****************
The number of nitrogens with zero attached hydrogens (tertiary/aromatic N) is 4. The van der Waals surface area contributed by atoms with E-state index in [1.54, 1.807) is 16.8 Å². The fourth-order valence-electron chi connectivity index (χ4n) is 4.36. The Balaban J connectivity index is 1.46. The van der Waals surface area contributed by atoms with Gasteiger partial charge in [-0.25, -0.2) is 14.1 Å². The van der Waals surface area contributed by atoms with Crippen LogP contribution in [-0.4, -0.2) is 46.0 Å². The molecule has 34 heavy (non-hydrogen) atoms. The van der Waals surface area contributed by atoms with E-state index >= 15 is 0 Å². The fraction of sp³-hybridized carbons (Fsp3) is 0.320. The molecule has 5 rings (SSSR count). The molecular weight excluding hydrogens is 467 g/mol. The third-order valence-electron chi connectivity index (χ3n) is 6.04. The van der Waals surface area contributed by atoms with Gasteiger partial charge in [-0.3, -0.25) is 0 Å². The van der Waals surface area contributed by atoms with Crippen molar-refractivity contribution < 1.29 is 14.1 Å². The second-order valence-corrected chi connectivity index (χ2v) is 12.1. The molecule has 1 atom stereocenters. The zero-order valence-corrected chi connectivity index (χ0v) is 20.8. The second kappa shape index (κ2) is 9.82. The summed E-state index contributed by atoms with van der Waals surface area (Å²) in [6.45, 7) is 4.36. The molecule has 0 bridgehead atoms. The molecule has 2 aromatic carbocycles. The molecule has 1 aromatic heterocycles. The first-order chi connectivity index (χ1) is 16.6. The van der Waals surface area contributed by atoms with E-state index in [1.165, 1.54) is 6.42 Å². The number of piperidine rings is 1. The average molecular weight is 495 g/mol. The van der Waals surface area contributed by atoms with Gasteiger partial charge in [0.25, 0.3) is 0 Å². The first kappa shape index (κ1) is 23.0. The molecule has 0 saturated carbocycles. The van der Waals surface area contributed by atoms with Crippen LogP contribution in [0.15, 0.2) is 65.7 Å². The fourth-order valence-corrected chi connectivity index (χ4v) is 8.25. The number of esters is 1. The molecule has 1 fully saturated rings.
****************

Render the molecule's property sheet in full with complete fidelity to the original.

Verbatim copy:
The number of nitrogens with zero attached hydrogens (tertiary/aromatic N) is 4. The van der Waals surface area contributed by atoms with E-state index in [1.54, 1.807) is 16.8 Å². The fourth-order valence-electron chi connectivity index (χ4n) is 4.36. The Balaban J connectivity index is 1.46. The van der Waals surface area contributed by atoms with Gasteiger partial charge in [-0.25, -0.2) is 14.1 Å². The van der Waals surface area contributed by atoms with Crippen LogP contribution in [-0.4, -0.2) is 46.0 Å². The molecule has 34 heavy (non-hydrogen) atoms. The van der Waals surface area contributed by atoms with E-state index >= 15 is 0 Å². The fraction of sp³-hybridized carbons (Fsp3) is 0.320. The molecule has 5 rings (SSSR count). The molecular weight excluding hydrogens is 467 g/mol. The third-order valence-electron chi connectivity index (χ3n) is 6.04. The van der Waals surface area contributed by atoms with Gasteiger partial charge in [-0.3, -0.25) is 0 Å². The van der Waals surface area contributed by atoms with Crippen molar-refractivity contribution < 1.29 is 14.1 Å². The second-order valence-corrected chi connectivity index (χ2v) is 12.1. The molecule has 1 atom stereocenters. The zero-order valence-corrected chi connectivity index (χ0v) is 20.8. The second kappa shape index (κ2) is 9.82. The summed E-state index contributed by atoms with van der Waals surface area (Å²) in [6.45, 7) is 4.36. The molecule has 0 bridgehead atoms. The molecule has 2 aromatic carbocycles. The molecule has 1 aromatic heterocycles. The first-order chi connectivity index (χ1) is 16.6. The van der Waals surface area contributed by atoms with E-state index in [1.165, 1.54) is 6.42 Å². The number of piperidine rings is 1. The average molecular weight is 495 g/mol. The van der Waals surface area contributed by atoms with Gasteiger partial charge in [0.25, 0.3) is 0 Å². The first kappa shape index (κ1) is 23.0. The molecule has 0 saturated carbocycles. The van der Waals surface area contributed by atoms with Crippen LogP contribution in [0.15, 0.2) is 65.7 Å². The fourth-order valence-corrected chi connectivity index (χ4v) is 8.25. The number of esters is 1. The molecule has 1 fully saturated rings.